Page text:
The benefits of gardening are endless – you supply yourself with your own food, it’s cost efficient, and you develop a skill while having fun. But some people don’t have the space to have their own complete garden. Granted that space is indeed limiting, there are still options for gardening, and don’t be afraid to do it indoors.
Why Everyone Should be Gardening
With the proliferation of pesticides, artificial fertilizers, genetically modified foods, and poor labor practices around the world, you’re left with a few options: 1) ignore the moral and health malpractices, and buy the food; 2) buy organic (which is a great choice, by the way); or 3) grow your own food. To me, it’s a combination of the last two – I support organic farming and the organic mindset in agriculture, as well as a personal approach to growing as much of my own food as possible.
Besides avoiding the dark business of conventional farming, gardening holds other benefits too. It’s relaxing, allows you to get in touch with nature (she did, after all, create us), provides a platform for exercise, promotes engagement with others and your community, and puts you in the position to think critically – what plants will work best side-by-side, how much do you need to water, and when is the right time of year to plant? Plus, it allows you to save a couple extra bucks every month in grocery costs.
The Indoors Green thumb
Sound good? Great. Now how do we go about this indoors?
First, decide what scale of operation you want to work with. “How large is my apartment?” is a question you should be asking yourself. This will have direct bearing on how much you can plant, clearly. Now would also be the good time to ask yourself whether you want to plant organic vegetables, flowers, spices, or some other variety of plant (maybe a dwarf fruit tree?). This is also the time to identify your lighting situation, as it will have make-or-break influence on the vitality of your plants. Herbs and vegetables, for example, will require direct, bright sunlight, while plants like peace lily and fern can manage in low-light situations.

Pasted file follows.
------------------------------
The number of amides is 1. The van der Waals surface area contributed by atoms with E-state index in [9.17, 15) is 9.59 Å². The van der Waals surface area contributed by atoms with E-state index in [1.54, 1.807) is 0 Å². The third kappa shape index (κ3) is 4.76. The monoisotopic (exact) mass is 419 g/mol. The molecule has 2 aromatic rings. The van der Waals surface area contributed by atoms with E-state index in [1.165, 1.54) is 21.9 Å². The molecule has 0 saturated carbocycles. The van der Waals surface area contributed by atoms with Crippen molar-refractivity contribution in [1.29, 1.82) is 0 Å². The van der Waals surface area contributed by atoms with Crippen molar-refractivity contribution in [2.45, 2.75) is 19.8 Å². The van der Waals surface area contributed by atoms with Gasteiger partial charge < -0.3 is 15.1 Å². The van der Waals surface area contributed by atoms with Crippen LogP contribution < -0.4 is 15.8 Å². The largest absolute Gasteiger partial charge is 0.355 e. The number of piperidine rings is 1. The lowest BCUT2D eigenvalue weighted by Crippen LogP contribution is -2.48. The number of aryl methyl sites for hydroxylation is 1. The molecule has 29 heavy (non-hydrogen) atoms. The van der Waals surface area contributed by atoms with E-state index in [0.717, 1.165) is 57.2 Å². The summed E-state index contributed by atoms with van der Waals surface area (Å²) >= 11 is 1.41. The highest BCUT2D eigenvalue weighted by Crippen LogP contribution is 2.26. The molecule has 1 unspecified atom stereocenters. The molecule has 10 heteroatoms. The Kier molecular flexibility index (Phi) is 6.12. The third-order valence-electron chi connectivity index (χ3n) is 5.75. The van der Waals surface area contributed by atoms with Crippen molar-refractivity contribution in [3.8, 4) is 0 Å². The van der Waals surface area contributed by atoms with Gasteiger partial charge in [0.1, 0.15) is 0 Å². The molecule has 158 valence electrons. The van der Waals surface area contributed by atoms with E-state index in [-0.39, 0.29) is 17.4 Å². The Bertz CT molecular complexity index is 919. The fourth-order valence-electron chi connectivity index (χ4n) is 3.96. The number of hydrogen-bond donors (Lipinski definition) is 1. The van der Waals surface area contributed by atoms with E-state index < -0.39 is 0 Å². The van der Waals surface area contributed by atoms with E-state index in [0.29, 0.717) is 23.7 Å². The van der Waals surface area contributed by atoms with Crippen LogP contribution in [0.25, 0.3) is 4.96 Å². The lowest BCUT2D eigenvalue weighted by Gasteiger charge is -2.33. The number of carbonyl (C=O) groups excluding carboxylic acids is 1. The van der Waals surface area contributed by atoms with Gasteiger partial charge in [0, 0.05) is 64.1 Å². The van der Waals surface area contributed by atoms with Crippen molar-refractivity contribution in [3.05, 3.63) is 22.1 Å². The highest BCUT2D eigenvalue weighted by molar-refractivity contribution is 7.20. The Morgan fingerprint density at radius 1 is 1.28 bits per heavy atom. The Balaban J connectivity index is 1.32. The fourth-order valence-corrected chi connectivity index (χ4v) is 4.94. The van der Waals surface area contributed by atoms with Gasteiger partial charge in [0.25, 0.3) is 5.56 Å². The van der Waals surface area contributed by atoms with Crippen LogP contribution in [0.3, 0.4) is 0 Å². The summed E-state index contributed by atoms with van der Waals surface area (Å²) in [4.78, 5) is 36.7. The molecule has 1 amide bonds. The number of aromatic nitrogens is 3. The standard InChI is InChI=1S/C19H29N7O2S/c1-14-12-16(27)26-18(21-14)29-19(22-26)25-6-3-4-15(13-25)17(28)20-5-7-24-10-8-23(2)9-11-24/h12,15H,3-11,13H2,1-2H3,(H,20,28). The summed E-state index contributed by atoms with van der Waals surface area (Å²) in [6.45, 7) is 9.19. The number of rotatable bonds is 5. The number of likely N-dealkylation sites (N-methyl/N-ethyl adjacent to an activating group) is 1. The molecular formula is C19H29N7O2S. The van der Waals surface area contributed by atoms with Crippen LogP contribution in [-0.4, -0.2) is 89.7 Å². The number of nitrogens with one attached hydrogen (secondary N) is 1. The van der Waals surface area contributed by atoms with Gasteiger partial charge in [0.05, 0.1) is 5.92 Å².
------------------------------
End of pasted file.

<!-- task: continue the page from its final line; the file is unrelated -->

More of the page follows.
Next, think of this ideal plant, do some research, and figure out how much space that vegetable or plant will take. A dwarf fruit tree, for example, might grow as tall as 10’ – but with proper pruning, you can keep it pretty manageable. This might be better choice for a patio, if you have one. If your apartment is ultra-tiny – one of those one-room apartments – a spice garden might be a better idea.
After you’ve planned out what size of garden you’ll tend to, what will be in the garden, and where it will be, now’s the time to commit to your plan and go forward with getting your supplies. Many people enjoy container gardening (solid pots), which are great for tiny plots of, say, strawberries or tomatoes. Other people like to step it up a notch and purchase indoor garden system with lights and hydroponics. While I’ve never been much of a fan, this is a great idea for someone who wants to really undergo a serious indoor operation.
Tips for Success
If you’ll be doing a nice operation of gardening, you might want to consider indoor composting as well. There are some great system for this, like Bokashi, that are no-smell and easy to manage. This will supply you with awesome fertilizer for your plants, helping promote sustained growth and great yields.
In addition to that, be sure you cover all your bases concerning flooring, airflow, and humidity. The last thing you want to do is make a huge mess of water (potentially making your landlord upset). Likewise, you want to be sure to get your plant the right balance of airflow (most plants like it breezy) and humidity (water moisture is also always good). Personally, setting up a plant with a water dish underneath the pot, by the window, seems t work out well at my home.
Then again, experiment, have some fun, and try out new plants and ideas. Tell us your thoughts, experiences, and comments below! You’re now officially an indoor grower!